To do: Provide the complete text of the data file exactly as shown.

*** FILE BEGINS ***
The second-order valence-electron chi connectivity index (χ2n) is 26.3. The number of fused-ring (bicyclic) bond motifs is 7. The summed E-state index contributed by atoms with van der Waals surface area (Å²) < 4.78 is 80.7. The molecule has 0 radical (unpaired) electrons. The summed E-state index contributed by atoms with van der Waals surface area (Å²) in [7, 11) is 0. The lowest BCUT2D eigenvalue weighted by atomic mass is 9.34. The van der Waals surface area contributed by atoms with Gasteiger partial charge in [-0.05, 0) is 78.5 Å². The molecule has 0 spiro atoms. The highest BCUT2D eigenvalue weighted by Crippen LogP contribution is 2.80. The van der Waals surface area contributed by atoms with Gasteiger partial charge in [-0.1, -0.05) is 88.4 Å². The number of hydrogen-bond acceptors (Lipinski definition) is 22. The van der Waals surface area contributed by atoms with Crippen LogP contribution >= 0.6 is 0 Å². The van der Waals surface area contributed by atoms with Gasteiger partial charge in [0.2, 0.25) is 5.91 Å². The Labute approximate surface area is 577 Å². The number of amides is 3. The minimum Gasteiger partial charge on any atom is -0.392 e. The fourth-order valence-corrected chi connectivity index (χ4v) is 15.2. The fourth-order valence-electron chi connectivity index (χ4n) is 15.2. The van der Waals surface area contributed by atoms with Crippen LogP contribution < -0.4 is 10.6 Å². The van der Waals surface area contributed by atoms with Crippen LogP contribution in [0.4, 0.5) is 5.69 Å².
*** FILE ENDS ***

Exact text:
The second-order valence-electron chi connectivity index (χ2n) is 26.3. The number of fused-ring (bicyclic) bond motifs is 7. The summed E-state index contributed by atoms with van der Waals surface area (Å²) < 4.78 is 80.7. The molecule has 0 radical (unpaired) electrons. The summed E-state index contributed by atoms with van der Waals surface area (Å²) in [7, 11) is 0. The lowest BCUT2D eigenvalue weighted by atomic mass is 9.34. The van der Waals surface area contributed by atoms with Gasteiger partial charge in [-0.05, 0) is 78.5 Å². The molecule has 0 spiro atoms. The highest BCUT2D eigenvalue weighted by Crippen LogP contribution is 2.80. The van der Waals surface area contributed by atoms with Gasteiger partial charge in [-0.1, -0.05) is 88.4 Å². The number of hydrogen-bond acceptors (Lipinski definition) is 22. The van der Waals surface area contributed by atoms with Crippen LogP contribution >= 0.6 is 0 Å². The van der Waals surface area contributed by atoms with Gasteiger partial charge in [0.2, 0.25) is 5.91 Å². The Labute approximate surface area is 577 Å². The number of amides is 3. The minimum Gasteiger partial charge on any atom is -0.392 e. The fourth-order valence-corrected chi connectivity index (χ4v) is 15.2. The fourth-order valence-electron chi connectivity index (χ4n) is 15.2. The van der Waals surface area contributed by atoms with Crippen LogP contribution < -0.4 is 10.6 Å². The van der Waals surface area contributed by atoms with Crippen LogP contribution in [0.4, 0.5) is 5.69 Å².